‘Rage’ (2014) Review

rage 2014Fans who thought Nicolas Cage’s performance in Joe was a sign that he’d started to concentrate on more challenging roles will likely be disappointed to see he’s inevitably followed it with a below-average action/crime thriller. Rage was previously known as Tokarev (a type of Russian gun that plays an important role in the story) but was later renamed, presumably to join the elite club of movies whose title rhymes with its star’s name (It’s Saving Mr. Banks starring Tom Hanks!).

Cage plays Paul Maguire, a successful construction manager in Alabama and overprotective father to a teenage daughter. After a few groan-inducing scenes establishing their relationship (he doesn’t let her date, but might make an exception if the guy has a job) she gets kidnapped. Cage must then confront his violent past to go after the kidnappers and try to get her back.

If this all sounds very much like the next Taken film, it’s worth remembering that Cage has in fact already made a Taken knock-off, it was called Stolen and came out 2 years ago.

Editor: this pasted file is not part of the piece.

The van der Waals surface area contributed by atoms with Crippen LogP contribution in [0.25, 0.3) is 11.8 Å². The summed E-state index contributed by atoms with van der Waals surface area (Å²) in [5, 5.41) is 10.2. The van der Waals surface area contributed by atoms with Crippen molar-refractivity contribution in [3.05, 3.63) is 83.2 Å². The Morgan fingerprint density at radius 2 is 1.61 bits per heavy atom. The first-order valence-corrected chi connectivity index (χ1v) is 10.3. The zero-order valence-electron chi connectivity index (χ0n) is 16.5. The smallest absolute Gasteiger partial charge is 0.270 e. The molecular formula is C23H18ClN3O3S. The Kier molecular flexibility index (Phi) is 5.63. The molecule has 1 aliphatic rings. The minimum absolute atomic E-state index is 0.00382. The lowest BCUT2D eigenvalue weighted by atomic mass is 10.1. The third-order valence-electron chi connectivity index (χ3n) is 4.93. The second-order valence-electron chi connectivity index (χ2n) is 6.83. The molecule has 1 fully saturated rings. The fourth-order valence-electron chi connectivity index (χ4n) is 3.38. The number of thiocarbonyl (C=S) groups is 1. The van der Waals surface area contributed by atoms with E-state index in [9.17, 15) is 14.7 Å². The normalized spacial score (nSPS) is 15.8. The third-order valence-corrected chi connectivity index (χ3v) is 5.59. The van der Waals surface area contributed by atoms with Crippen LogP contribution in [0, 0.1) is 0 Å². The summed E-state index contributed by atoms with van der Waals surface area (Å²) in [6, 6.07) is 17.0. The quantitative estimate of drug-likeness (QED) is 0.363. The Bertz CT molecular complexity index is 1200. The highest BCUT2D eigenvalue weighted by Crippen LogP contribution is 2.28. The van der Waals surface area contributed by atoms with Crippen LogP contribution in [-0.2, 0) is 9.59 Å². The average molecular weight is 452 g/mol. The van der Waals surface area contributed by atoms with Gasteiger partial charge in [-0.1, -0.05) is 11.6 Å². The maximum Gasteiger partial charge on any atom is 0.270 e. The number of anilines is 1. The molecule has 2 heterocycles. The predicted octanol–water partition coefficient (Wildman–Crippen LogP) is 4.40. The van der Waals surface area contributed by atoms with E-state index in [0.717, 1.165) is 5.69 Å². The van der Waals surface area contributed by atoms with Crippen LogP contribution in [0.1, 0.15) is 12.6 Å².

Rage does take an early diversion from the Taken formula that’s mildly surprising. I won’t reveal it here but you can probably guess what it is. It’s also different in that rather than being a former agent, Cage is a former gangster who’s managed to go legit. Unfortunately the bulk of the film is standard revenge material as Cage and his former partners in crime go after the Russian mob for answers. There are violent interrogations and a couple of action scenes but it’s all generic, straight-to-DVD level stuff for the most part, and takes itself too grimly seriously to find any fun in the proceedings . Cage is reliable as ever but his co-stars are all on the dull side, there are even a couple of recognisable actors in there, Peter Stormare as a wheelchair-bound gangster and Danny Glover as a Detective (apparently still not “too old for this shit”).

There is however, one twist toward the end of the film that, unlike everything that’s gone before, is both original and unexpected. It’s the only noteworthy moment in this otherwise completely forgettable film. Unfortunately, even at its 90-odd minute run time, Rage has worn you down enough that it’s beyond rescuing by the time this revelation comes to light.

And as for Cage, next up is Left Behind…..oh dear.



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